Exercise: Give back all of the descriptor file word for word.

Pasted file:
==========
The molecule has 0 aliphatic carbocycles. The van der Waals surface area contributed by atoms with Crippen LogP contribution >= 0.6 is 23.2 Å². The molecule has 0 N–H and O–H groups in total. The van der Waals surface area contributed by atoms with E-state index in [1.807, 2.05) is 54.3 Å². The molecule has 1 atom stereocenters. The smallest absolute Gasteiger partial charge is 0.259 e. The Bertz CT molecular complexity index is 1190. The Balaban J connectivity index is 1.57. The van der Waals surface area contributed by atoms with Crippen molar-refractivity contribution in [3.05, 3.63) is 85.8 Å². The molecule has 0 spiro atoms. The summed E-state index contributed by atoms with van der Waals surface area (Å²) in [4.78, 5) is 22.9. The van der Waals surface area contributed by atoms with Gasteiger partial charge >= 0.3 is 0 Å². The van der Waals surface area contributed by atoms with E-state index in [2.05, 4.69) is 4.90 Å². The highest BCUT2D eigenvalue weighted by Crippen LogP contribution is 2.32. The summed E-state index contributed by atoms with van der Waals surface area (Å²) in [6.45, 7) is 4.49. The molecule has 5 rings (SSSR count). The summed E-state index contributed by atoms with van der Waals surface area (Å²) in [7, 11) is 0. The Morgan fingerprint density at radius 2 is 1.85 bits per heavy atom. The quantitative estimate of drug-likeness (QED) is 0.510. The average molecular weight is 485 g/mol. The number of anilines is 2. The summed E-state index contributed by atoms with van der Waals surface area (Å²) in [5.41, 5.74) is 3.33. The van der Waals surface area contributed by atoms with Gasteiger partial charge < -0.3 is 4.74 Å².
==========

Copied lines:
The molecule has 0 aliphatic carbocycles. The van der Waals surface area contributed by atoms with Crippen LogP contribution >= 0.6 is 23.2 Å². The molecule has 0 N–H and O–H groups in total. The van der Waals surface area contributed by atoms with E-state index in [1.807, 2.05) is 54.3 Å². The molecule has 1 atom stereocenters. The smallest absolute Gasteiger partial charge is 0.259 e. The Bertz CT molecular complexity index is 1190. The Balaban J connectivity index is 1.57. The van der Waals surface area contributed by atoms with Crippen molar-refractivity contribution in [3.05, 3.63) is 85.8 Å². The molecule has 0 spiro atoms. The summed E-state index contributed by atoms with van der Waals surface area (Å²) in [4.78, 5) is 22.9. The van der Waals surface area contributed by atoms with Gasteiger partial charge >= 0.3 is 0 Å². The van der Waals surface area contributed by atoms with E-state index in [2.05, 4.69) is 4.90 Å². The highest BCUT2D eigenvalue weighted by Crippen LogP contribution is 2.32. The summed E-state index contributed by atoms with van der Waals surface area (Å²) in [6.45, 7) is 4.49. The molecule has 5 rings (SSSR count). The summed E-state index contributed by atoms with van der Waals surface area (Å²) in [7, 11) is 0. The Morgan fingerprint density at radius 2 is 1.85 bits per heavy atom. The quantitative estimate of drug-likeness (QED) is 0.510. The average molecular weight is 485 g/mol. The number of anilines is 2. The summed E-state index contributed by atoms with van der Waals surface area (Å²) in [5.41, 5.74) is 3.33. The van der Waals surface area contributed by atoms with Gasteiger partial charge < -0.3 is 4.74 Å².